Harford Community College Foundation recently announced a $1.5 million gift from the Phillip E. & Carole R. Ratcliffe Foundation to establish Harford’s Leading Edge Training Center Powered by the Ratcliffe Foundation.
As part of the Harford Community College at Edgewood initiative, Harford’s Leading Edge Training Center Powered by the Ratcliffe Foundation will address the high demand for workforce development and workers in the Route 40 Corridor by providing advanced technological proficiencies in the skilled construction trades, manufacturing, warehousing/distribution, and logistics. It will be located in space provided by the Edgewood Boys & Girls Clubs of Harford and Cecil Counties and will open in July 2021.
In addition to providing funding to establish Harford’s Leading Edge Training Center Powered by the Ratcliffe Foundation, the Ratcliffe Foundation will also provide scholarships, stipends and tool allowances for students studying at the Edgewood location. The Ratcliffe Foundation was created in 2003 by Phillip and Carol Ratcliffe to provide access to education and training for aspiring entrepreneurs and small business owners to grow their ventures, create jobs and expand economic opportunities in local communities.
“I want to thank the Ratcliffe Foundation for this generous gift,” said Dr. Theresa B. Felder, president of Harford Community College. “It will absolutely strengthen our local economy and equip our students with the resources and support they need to establish successful careers.”
Harford’s Leading Edge Training Center Powered by the Ratcliffe Foundation will house a fabrication lab for additive manufacturing, simulation and lab space for trade skills, collaboration room for innovation, and training space for workforce development. It will promote civic engagement through maker space, entrepreneurship and business acceleration programming.
We are so pleased to partner with Harford Community College on this innovative program that will make a difference in the lives of many who live in southeastern Harford County,” said Carlene Cassidy, CEO of the Ratcliffe Foundation. “In addition, this new program creates a pipeline of highly qualified workers to advance business growth. Making education and training accessible to the underserved and offering entrepreneurship opportunities are goals our founders wholeheartedly supported.”
Among the programs offered at Harford’s Leading Edge Training Center Powered by the Ratcliffe Foundation will be stackable workforce credentials in heavy equipment operator, welding, machining, forklift certifications, logistics, and additive and subtractive manufacturing. It will also offer HVAC and electrical pre-apprenticeship programs in addition to entrepreneurship programs for skilled trades and apprenticeship students and community members seeking financial sustainability through business ownership.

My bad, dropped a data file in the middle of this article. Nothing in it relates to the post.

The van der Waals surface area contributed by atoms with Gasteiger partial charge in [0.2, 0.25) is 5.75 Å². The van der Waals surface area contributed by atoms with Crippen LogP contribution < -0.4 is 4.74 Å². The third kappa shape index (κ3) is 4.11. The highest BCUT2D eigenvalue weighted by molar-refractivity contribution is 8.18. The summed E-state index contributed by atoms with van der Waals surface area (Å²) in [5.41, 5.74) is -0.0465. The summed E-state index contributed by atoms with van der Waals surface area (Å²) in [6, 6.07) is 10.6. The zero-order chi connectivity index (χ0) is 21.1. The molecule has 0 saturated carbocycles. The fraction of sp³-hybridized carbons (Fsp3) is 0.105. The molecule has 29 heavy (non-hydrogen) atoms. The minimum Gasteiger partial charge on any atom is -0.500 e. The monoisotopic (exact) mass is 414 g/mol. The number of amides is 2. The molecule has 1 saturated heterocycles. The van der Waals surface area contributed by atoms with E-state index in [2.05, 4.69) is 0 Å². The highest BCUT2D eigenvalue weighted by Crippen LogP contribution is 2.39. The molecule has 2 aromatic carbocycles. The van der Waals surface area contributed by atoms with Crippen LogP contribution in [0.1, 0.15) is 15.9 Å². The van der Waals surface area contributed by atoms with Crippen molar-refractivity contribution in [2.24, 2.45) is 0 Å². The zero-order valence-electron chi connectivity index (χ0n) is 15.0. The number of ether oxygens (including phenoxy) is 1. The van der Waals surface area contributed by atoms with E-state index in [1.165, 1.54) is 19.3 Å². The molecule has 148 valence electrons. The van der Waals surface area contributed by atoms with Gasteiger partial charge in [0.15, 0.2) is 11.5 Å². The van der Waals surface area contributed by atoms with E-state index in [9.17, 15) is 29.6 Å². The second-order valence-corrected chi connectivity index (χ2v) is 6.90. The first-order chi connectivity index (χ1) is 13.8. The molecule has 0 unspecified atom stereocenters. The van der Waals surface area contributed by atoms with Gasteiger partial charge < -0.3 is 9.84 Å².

Classes will be offered starting in the summer, and approximately 150 students (increasing by 20% each year) are expected to be part of the program. Harford’s Leading Edge Training Center Powered by the Ratcliffe Foundation will be staffed by an executive director, college and career navigators, SBDC counselor, part-time laboratory technicians and administrative support professionals.
“The Ratcliffe Foundation gift is a game changer. It allows Harford Community College to offer training using state-of-the-art equipment at a location convenient to students. The scholarships provided by the Ratcliffe Foundation will make industry-based education free to the recipients,” said Kelly Koermer, dean for Community Education, Business and Applied Technology at Harford Community College. “The Ratcliffe Foundation is helping the college create new opportunities for the Route 40 Corridor that will provide workforce resources that will help local businesses grow.”
The Harford Community College at Edgewood initiative started two years ago, with a goal of providing greater access to training and education that lead to well-paying, stable careers in the Route 40 Corridor. Several barriers — transportation, child care and technology — were identified as reasons why many southeastern Harford County residents are unable to access programs and opportunities on Harford Community College’s main campus in Bel Air.
A feasibility study, conducted by MGT Consulting and issued in 2019, concluded that skilled trades, manufacturing, and warehousing/distribution and logistics were key industry sectors for expanded academic offerings in the Route 40 Corridor. In addition, the college is working with several community organizations, including government, nonprofit, academic and private sector partners, to relieve unemployment and underemployment while creating opportunities for innovation, entrepreneurship and career exploration.
The first phase of the Harford Community College at Edgewood initiative got under way last fall by offering programming in career foundations, introduction to trades, and cyber courses at the Edgewood Branch of the Harford County Public Library. The establishment of Harford’s Leading Edge Training Center Powered by the Ratcliffe Foundation is the next phase of the Harford Community College at Edgewood initiative.